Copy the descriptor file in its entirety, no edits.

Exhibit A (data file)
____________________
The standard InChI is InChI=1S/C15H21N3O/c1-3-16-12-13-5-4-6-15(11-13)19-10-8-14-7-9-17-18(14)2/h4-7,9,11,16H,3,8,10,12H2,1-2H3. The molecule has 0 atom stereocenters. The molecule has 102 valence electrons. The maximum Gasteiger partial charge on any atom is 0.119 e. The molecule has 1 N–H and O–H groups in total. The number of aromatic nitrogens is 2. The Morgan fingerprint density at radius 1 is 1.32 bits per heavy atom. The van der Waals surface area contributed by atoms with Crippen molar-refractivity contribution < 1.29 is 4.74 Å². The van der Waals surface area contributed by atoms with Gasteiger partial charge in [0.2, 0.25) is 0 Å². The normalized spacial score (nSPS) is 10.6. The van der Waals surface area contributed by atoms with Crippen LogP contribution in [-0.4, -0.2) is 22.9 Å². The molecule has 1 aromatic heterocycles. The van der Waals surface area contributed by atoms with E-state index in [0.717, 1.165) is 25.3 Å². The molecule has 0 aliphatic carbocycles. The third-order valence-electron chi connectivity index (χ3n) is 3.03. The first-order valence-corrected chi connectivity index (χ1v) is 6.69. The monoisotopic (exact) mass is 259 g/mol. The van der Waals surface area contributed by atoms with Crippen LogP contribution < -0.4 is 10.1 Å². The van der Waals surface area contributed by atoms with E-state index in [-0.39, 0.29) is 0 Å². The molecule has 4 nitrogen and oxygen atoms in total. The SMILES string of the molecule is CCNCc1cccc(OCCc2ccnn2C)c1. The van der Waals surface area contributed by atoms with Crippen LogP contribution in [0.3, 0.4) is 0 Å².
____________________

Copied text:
The standard InChI is InChI=1S/C15H21N3O/c1-3-16-12-13-5-4-6-15(11-13)19-10-8-14-7-9-17-18(14)2/h4-7,9,11,16H,3,8,10,12H2,1-2H3. The molecule has 0 atom stereocenters. The molecule has 102 valence electrons. The maximum Gasteiger partial charge on any atom is 0.119 e. The molecule has 1 N–H and O–H groups in total. The number of aromatic nitrogens is 2. The Morgan fingerprint density at radius 1 is 1.32 bits per heavy atom. The van der Waals surface area contributed by atoms with Crippen molar-refractivity contribution < 1.29 is 4.74 Å². The van der Waals surface area contributed by atoms with Gasteiger partial charge in [0.2, 0.25) is 0 Å². The normalized spacial score (nSPS) is 10.6. The van der Waals surface area contributed by atoms with Crippen LogP contribution in [-0.4, -0.2) is 22.9 Å². The molecule has 1 aromatic heterocycles. The van der Waals surface area contributed by atoms with E-state index in [0.717, 1.165) is 25.3 Å². The molecule has 0 aliphatic carbocycles. The third-order valence-electron chi connectivity index (χ3n) is 3.03. The first-order valence-corrected chi connectivity index (χ1v) is 6.69. The monoisotopic (exact) mass is 259 g/mol. The van der Waals surface area contributed by atoms with Crippen LogP contribution < -0.4 is 10.1 Å². The van der Waals surface area contributed by atoms with E-state index in [-0.39, 0.29) is 0 Å². The molecule has 4 nitrogen and oxygen atoms in total. The SMILES string of the molecule is CCNCc1cccc(OCCc2ccnn2C)c1. The van der Waals surface area contributed by atoms with Crippen LogP contribution in [0.3, 0.4) is 0 Å².